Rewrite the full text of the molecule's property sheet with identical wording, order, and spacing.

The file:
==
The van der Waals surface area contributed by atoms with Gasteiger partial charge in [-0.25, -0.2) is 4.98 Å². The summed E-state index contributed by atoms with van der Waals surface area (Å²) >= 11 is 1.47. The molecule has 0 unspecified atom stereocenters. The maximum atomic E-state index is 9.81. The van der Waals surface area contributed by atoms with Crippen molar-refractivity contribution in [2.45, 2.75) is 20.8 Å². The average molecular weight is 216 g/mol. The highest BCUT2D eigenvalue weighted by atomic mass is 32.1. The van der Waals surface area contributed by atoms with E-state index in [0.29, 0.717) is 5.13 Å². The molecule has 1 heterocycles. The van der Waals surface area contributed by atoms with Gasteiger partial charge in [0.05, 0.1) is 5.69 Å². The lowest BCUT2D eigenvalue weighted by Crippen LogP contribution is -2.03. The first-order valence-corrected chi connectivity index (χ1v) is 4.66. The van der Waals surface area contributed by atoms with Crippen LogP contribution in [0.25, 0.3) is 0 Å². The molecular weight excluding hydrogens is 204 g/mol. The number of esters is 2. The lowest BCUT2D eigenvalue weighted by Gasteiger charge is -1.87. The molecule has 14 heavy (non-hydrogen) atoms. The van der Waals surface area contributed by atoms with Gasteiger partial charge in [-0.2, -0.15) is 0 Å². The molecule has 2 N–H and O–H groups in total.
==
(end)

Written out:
The van der Waals surface area contributed by atoms with Gasteiger partial charge in [-0.25, -0.2) is 4.98 Å². The summed E-state index contributed by atoms with van der Waals surface area (Å²) >= 11 is 1.47. The molecule has 0 unspecified atom stereocenters. The maximum atomic E-state index is 9.81. The van der Waals surface area contributed by atoms with Crippen molar-refractivity contribution in [2.45, 2.75) is 20.8 Å². The average molecular weight is 216 g/mol. The highest BCUT2D eigenvalue weighted by atomic mass is 32.1. The van der Waals surface area contributed by atoms with E-state index in [0.29, 0.717) is 5.13 Å². The molecule has 1 heterocycles. The van der Waals surface area contributed by atoms with Gasteiger partial charge in [0.05, 0.1) is 5.69 Å². The lowest BCUT2D eigenvalue weighted by Crippen LogP contribution is -2.03. The first-order valence-corrected chi connectivity index (χ1v) is 4.66. The van der Waals surface area contributed by atoms with Crippen LogP contribution in [0.25, 0.3) is 0 Å². The molecular weight excluding hydrogens is 204 g/mol. The number of esters is 2. The lowest BCUT2D eigenvalue weighted by Gasteiger charge is -1.87. The molecule has 14 heavy (non-hydrogen) atoms. The van der Waals surface area contributed by atoms with Gasteiger partial charge in [-0.2, -0.15) is 0 Å². The molecule has 2 N–H and O–H groups in total.